Rudolph Anthony Minarcin [Buster] (March 25, 1930 – October 15, 2013) was a pitcher in Major League Baseball who played from 1955 through 1957 for the Cincinnati Redlegs (1955) and Boston Red Sox (1956–1957). Listed at 6' 0", 195 lb., he batted and threw right-handed.
Born in North Vandergrift, Pennsylvania, Minarcin was a two-sport star at Vandergrift High School, being the captain for both baseball and football teams.
During his junior and senior years, Minarcin pitched eight one-hitters, won 10 straight games, and was a member of the Western Pennsylvania Interscholastic Athletic League (WPIAL) championship team in 1948. He also was a quarterback for the football team at Vandergrift and received more than 30 scholarship offers, including one from Notre Dame, but he chose baseball instead and signed with the Vandergrift Pioneers, a minor league affiliate team of the Philadelphia Phillies organization.
Minarcin spent four seasons in the minors from 1948 to 1951 before being drafted into military service during Korean War conflict. Taken by the Cincinnati Reds in the 1949 Rule V draft, he posted a 13–8 record and a 2.86 earned run average for Double A Tulsa Oilers in 1950. The next year he was promoted to Triple A Buffalo Bisons, and he responded with a 16–12 record and a 3.20 ERA in 33 games, with an even heavier workload of 242 innings pitched, which included two 13-inning complete games.
The Cincinnati team might well have been ready for Minarcin, but he entered the Army in 1952, and was stationed two years at Camp Eustis in Virginia, where he prepared to ship out for Korea working as a physical training instructor. On his last day at camp, he had to play against each other in a touch football game. Unfortunately, he injured his right knee and the anterior cruciate ligament in a play and never became the pitcher that he otherwise might have become.
Minarcin received an honorable discharge in 1954 and joined Cincinnati for spring training. He persevered to make the big team rosted but twisted his knee in an April exhibition game and was instead placed on the disabled list. Then, he started a rehabilitation program with Triple A Toronto Maple Leafs in late June, ending with a very solid 11–2 record and a 3.60 ERA in 161 innings.
Finally, Minarcin entered the majors in 1955 with the renamed Cincinnati Redlegs managed by Birdie Tebbetts. They had adopted the name in 1954, at a time when the McCarthyism emotions made a change of the club name seem advisable.
Minarcin went 2–1 with a save in his first 14 games, including a complete game, 6–1 victory over the Pittsburgh Pirates in his first start appearance. His career highlight came on June 4, 1955, when he hurled a complete game, one-hit shutout against the Pirates at Forbes Field, in which he drove in two runs in the 6–0 victory. The Pirates’ only hit, by Dale Long, was an infield single that first baseman Ted Kluszewski could not handle by in the second inning. Eleven days later, he tossed a complete game, fourth-hitter against the eventual 1955 World Series champion Brooklyn Dodgers. After that he brought his record to 4–1, but there was only one more win for him for the rest of the season. He finished with a 5–9 mark, one save and a 4.90 ERA in 41 games, 12 as a starter.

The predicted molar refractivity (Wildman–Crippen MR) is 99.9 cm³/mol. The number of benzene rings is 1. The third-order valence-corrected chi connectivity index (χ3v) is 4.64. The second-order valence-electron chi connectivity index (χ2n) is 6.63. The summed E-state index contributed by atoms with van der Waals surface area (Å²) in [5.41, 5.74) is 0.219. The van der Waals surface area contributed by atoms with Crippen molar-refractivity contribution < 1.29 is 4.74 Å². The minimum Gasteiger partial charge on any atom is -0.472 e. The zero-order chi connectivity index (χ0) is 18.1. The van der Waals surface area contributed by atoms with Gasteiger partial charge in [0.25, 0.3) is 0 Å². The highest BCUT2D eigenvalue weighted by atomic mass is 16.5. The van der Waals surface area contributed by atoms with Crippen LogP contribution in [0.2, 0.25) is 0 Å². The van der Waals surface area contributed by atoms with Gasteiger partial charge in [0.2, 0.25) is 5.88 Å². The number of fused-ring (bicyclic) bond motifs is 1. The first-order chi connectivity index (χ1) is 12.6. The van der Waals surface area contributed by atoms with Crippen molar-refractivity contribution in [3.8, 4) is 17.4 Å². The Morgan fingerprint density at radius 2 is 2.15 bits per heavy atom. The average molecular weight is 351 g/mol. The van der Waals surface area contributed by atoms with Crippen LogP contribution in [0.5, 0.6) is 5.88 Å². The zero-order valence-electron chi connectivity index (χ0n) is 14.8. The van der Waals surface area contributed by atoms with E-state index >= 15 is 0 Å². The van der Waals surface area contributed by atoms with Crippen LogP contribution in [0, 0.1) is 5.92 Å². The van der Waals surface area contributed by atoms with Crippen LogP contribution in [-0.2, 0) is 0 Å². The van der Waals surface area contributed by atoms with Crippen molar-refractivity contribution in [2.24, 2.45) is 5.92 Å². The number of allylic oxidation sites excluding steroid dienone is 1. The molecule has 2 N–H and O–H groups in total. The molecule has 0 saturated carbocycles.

Minarcin then pitched for the Red Sox in parts of two seasons, going 1–0 with a 2.66 ERA and two saves in two relief appearances and one start in 1956. The next year, he posted a 4.43 ERA as a reliever in 26 games and did not have a decision. He also played with Triple A Havana Sugar Kings in 1956, and two final seasons in organized ball with the Maple Leafs from 1957 to 1958.
In a three-season major league career, Minarcin collected a 6–9 record and a 4.66 ERA in 70 appearances, including 13 starts, three complete games, one shutout and three saves, striking out 70 batters while walking 89 in 170 innings of work. In addition, he went 77-61 with a 3.59 ERA in parts of eight minor league seasons spanning 1949–1958.
Following his baseball career, Minarcin took over his father’s grocery store in Vandergrift and ran that until he retired in 1995. He married Sonja Urbanski in 1957, and they had had three girls and a boy. He was widowed in 1988, but continued to be an avid sports fan and enthusiast and enjoyed playing softball and coaching Little League teams after that. Similarly, he was a huge Pirates fan his whole life, while growing up and listening the narrations of Rosey Rowswell and Bob Prince on the radio broadcasts. He even followed the resurgence of the 2013 Pirates team, falling ill the week of the National League Division Series.
He died peacefully on October 15, 2013, at Good Samaritan Hospice in Cabot, Pennsylvania at the age of 83.
By Dean Hanley
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